December 5, 2018 | Professor Jeffrey R. Baker has co-authored the article, “The Unmaking of Video Symphony: Personal Ethics, Business Decisions, and Management Practices,” published in The CASE Journal (2018). The project is funded by the Provost through a Cross-School Collaborative Grant with co-authors from the Pepperdine Graziadio Business School. It is a peer-reviewed case study for use in graduate courses on business ethics.
Abstract of The Unmaking of Video Symphony: Personal Ethics, Business Decisions, and Management Practices:
In the 1990s, Mike Flanagan foresaw video moving from analog to digital and developed an equipment rental business to meet the needs of the entertainment/media production industry. By 1996 he established a second company to offer training in the use of Avid, a digital video-editing program. Flanagan sold the rental business in 1998 and by 2002 expanded the training away from a business model to a full-fledged college business model. By 2014 what started as a successful training program developed into a negative interaction with the US Department of Education and Flanagan found himself being forced out of business.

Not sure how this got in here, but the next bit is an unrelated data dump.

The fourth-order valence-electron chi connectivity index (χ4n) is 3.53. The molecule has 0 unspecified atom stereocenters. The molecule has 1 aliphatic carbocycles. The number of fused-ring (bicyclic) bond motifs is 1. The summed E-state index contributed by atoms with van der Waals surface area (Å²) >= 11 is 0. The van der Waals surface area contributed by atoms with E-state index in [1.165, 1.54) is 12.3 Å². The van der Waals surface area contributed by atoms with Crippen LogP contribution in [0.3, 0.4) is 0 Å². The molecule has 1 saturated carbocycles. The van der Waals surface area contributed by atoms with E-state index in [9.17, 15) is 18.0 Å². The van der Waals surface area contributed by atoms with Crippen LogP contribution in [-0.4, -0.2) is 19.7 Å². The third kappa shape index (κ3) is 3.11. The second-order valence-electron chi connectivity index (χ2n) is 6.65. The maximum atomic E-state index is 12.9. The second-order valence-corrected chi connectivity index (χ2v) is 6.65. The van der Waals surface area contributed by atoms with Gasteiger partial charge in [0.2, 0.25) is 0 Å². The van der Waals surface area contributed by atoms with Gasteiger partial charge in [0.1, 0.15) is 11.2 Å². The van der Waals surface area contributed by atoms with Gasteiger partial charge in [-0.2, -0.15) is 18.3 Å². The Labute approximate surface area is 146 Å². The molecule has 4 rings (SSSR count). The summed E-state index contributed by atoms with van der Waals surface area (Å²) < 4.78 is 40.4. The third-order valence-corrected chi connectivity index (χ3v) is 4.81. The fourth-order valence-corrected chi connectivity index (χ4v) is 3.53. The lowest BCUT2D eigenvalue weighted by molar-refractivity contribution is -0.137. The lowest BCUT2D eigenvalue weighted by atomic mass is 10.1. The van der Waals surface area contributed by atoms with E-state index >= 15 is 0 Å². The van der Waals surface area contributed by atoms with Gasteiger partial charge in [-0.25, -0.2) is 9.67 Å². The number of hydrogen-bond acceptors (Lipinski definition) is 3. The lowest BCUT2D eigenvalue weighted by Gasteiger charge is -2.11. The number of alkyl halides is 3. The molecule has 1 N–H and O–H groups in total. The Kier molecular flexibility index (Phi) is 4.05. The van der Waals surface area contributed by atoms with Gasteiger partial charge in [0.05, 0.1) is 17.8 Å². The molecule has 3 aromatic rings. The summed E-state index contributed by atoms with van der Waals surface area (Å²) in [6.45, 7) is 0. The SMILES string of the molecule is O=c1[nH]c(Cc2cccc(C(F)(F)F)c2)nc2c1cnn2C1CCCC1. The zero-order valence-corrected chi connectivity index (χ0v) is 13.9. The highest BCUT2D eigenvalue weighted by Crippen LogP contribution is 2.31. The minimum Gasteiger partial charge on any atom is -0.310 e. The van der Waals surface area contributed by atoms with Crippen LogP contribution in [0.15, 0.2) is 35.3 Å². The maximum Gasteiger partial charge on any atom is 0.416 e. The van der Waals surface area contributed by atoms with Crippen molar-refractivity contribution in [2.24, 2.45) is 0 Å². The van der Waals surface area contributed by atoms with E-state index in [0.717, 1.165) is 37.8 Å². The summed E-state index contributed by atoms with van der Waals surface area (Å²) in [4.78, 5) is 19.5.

This case was originally a client-based project conducted real time in an MBA-level marketing course at the Graziadio School of Business and Management at Pepperdine University.
Relevant courses and levels
The case is well suited for a variety of business and law courses that integrate ethical decision making in their curriculum at the undergraduate and graduate levels. The case allows for a greater understanding of the implications of managerial behavior tied to ethical beliefs and the possible outcomes that may result. It also allows for a stronger grasp of the integral nature of management, staff, consumers and outside organizations on the pervasive impact of non-ethical behavior. Last, this case creates a framework for students to assess how ethics influence managerial behavior that will affect an organization’s success.
What ethical duties and obligations does a business owe to its customers and other stakeholders? Is ignorance an excuse for failing to meet those ethical obligations?
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